MBYP is a for-profit company that uses its profits to tackle the issue of youth unemployment through entrepreneurial workshops and enterprise classes in schools across Europe. MBYP has educated and motivated over 30,000 young people in more than 10 countries. Now Dunn is chairman of an investment fund providing youth, who would not normally have access to important resources, develop their start-up business ideas. Dunn’s independence, resilience and hard-working attitude shows how one active citizen can take their skills and create positive change by teaching and supporting others.

Bobby Kensah
Bobby Kensah
Political, legal, and/or governmental affairs

JCI United Kingdom
Raised in disadvantaged parts of the world as a result of family financial issues, Bobby Kensah turned his hardships and experiences into motivation for future success. At age 12 he did not even know how to speak English, and by secondary and high school he was excelling in all of his classes. He then went on to university, obtained his law degree, received a scholarship for his masters and became a corporate lawyer at international law firm, Norton Rose. Professionally, his accolades include, amongst others, Law Society's Lawyer of the Year, BSN Promising Young Lawyer and the Square Mile Young City Lawyer of the Year. 

Even through his professional life, he was determined to take an active role in creating grassroots community change. He took a sabbatical from his law firm and dedicated his time to serving others. Projects he has led and participated in, spanning over a decade to present, include addressing teenage youth issues such as knife crime, bullying and gang involvement, as well as speaking at schools across the UK sharing with students the power of volunteerism. 

Kensah is founder and CEO of the Phase One Network, which provides a mentoring program and networking opportunites for young people with disadvantaged backgrounds interested in obtaining a job. Phase One connects likeminded future leaders from business, law, government and education sectors across the UK. As Campaigns and Policy Officer for the United Nations Youth Council, Kensah has strengthened and inspired young people and student populations at universities across the world and thus making community action the norm, not the exception. Kensah puts his community above himself and his career, showing young people success can be found by creating a positive impact at the local level.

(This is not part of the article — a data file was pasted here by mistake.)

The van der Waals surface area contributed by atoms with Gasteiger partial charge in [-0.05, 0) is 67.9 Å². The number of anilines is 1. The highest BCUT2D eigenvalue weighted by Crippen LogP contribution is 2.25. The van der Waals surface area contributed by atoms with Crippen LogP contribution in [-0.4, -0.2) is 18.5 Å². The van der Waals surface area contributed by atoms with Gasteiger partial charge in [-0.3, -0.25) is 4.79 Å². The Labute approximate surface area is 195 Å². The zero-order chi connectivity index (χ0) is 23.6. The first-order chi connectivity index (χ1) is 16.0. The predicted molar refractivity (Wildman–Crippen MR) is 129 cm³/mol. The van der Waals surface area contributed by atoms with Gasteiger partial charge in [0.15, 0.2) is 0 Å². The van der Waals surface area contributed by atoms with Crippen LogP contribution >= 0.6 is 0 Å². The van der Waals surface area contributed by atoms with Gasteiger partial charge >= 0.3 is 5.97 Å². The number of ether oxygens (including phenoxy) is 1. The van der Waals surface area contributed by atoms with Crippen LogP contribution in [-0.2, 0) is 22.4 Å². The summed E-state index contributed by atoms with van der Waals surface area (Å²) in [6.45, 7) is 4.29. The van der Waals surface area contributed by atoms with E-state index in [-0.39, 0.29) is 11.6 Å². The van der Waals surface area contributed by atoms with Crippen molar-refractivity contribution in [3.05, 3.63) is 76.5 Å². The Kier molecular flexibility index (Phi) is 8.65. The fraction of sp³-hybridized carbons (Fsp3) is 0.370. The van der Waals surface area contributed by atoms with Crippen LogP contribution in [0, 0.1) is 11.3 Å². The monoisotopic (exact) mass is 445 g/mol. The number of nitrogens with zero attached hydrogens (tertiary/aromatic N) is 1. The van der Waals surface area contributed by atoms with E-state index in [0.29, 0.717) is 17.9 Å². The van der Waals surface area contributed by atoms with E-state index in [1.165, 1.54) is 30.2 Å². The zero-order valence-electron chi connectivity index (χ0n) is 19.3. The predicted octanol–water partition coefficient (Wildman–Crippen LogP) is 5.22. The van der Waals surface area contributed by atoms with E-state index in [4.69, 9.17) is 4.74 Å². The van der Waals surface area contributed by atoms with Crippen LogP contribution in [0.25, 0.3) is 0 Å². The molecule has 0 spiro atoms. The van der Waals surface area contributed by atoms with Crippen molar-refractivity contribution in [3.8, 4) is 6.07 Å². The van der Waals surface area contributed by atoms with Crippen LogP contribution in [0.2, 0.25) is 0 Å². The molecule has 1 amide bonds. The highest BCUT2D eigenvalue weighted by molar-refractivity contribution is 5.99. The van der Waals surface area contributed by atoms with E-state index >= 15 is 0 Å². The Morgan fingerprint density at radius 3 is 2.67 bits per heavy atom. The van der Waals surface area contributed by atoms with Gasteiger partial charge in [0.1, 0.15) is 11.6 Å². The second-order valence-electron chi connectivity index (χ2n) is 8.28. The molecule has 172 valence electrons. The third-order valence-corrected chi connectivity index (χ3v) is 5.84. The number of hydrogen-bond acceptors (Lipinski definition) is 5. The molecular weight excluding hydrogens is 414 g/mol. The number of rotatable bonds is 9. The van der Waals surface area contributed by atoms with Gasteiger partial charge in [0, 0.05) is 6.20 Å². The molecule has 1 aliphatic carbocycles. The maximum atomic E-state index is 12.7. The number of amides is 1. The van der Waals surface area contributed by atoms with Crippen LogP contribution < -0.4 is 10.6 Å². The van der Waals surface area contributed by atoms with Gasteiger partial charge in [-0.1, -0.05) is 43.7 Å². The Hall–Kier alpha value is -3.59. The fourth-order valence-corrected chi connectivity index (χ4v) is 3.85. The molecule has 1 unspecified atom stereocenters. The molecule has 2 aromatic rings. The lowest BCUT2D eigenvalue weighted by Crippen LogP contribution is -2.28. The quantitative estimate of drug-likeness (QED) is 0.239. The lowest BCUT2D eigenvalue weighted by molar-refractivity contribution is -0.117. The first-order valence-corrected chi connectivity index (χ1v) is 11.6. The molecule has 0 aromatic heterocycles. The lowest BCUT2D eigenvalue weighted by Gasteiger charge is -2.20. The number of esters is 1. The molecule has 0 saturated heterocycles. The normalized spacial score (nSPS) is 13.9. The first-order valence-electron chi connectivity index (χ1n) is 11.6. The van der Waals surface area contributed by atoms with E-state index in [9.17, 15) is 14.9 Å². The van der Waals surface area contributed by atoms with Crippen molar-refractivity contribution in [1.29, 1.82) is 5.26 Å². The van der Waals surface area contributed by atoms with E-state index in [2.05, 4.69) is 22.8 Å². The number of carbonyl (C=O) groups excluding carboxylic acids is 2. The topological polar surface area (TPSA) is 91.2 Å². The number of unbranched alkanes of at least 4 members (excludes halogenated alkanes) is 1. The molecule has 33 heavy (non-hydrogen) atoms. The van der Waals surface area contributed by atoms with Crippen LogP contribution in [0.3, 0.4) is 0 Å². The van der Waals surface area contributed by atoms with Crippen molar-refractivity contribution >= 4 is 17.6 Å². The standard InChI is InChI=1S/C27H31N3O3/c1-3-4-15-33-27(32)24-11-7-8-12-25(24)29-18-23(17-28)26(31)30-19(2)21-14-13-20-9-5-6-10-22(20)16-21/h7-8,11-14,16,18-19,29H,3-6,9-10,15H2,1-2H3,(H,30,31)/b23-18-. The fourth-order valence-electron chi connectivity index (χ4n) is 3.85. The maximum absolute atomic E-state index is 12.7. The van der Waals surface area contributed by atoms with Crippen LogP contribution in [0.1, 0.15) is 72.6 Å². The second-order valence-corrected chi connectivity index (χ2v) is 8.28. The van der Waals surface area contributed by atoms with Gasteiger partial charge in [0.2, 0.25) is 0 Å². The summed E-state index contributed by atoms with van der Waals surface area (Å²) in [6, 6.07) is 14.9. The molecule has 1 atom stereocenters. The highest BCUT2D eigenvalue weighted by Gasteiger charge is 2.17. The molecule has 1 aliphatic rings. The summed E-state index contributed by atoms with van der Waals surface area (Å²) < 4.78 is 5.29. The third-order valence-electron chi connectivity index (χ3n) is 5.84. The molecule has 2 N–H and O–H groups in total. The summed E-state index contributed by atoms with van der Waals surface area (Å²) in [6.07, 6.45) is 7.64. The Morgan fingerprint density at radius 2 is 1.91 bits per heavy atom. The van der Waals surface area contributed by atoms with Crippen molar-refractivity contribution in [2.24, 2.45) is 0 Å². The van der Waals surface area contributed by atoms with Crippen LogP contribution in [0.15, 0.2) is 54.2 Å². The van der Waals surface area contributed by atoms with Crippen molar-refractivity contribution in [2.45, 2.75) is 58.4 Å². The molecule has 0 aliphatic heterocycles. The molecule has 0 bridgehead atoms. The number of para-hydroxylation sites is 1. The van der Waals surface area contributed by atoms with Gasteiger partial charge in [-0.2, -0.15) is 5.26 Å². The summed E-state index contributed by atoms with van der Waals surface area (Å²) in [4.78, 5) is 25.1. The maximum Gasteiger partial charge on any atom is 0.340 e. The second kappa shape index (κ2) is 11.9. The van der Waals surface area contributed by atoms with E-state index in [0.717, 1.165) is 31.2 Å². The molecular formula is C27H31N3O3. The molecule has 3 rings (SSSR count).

Katherine Sparkes 
Katherine Sparkes
Moral and/or environmental leadership

JCI United Kingdom
 
From building schools to helping women start their own businesses in developing counties, Katherine Sparkes made her dream a reality but starting up her own Corporate Social Responsibility consultancy, Flamingo, aged just 22. Now ten years on, the business bridges the gap between corporates and charities, with imaginative, hands on, sustainable projects.

With the vision and passion to carve out a completely new market sector, Katherine took on the challenge of creating something that at the time did not exist, but would serve charities and communities while also benefiting corporate clients.

Flamingo enables businesses which otherwise would not have the ability, staffing or resources to get involved and be active corporate citizens.

Katherine excels at engaging companies with the people they help, creating unique bonds that last. Captivating projects and integrated volunteering opportunities allow everyone to ‘give something back' and make them a part of the world they are trying to improve.

Katherine has an incredible ability to empower people and give them the drive to help themselves and others. She is absolutely tireless in her commitment to improving lives, both through her professional and personal lives.

Known for championing entrepreneurship and young trustees, Katherine works closely with schools and universities. She sits on the board for a children's charity, helping young people who have been bereaved and recently set up the Flamingo Foundation, helping empower communities through long-term decisive action.

Sparkes' story provides a great example of how one young active citizen can take ideas and turn them into concrete positive change. She inspires and empowers others to create a better world.

Rabia Bhatti 
Rabia Bhatti
Political, legal, and/or governmental affairs

JCI United Kingdom

Coming from humble beginnings and facing scrutiny for her ethnicity and religion, Rabia Bhatti become the first ever and youngest Muslim female councilor in the United Kingdom at the age of 20. She also held the position of the first president of Aylesbury College, which has an integrated learning campus focused on professional and practical job skills training. Her interest in politics stems from her leadership background and desire to ignite positive change on a local level. 

Being a young adult, Bhatti focuses on providing young people a voice in the political decisions of their local and national governments. Her passion for public speaking is a great tool she uses to inspire and motivate others to take action against local challenges. She has also had the opportunity to give a voice to the youth of today through her participation in the Community Leaders Conference, where she collaborated with other thought leaders regarding current political issues inside the UK, USA, and the Middle East. 

Bhatti plays a strong role in empowering woman to seize their rights to be educated, powerful members of government and society despite social stigmas and obstacles. She believes everyone has the right to be heard regardless of age, gender, religion, class or experience. She values the power of service because it can fight prejudices and unite a diverse group of people for a common, good cause.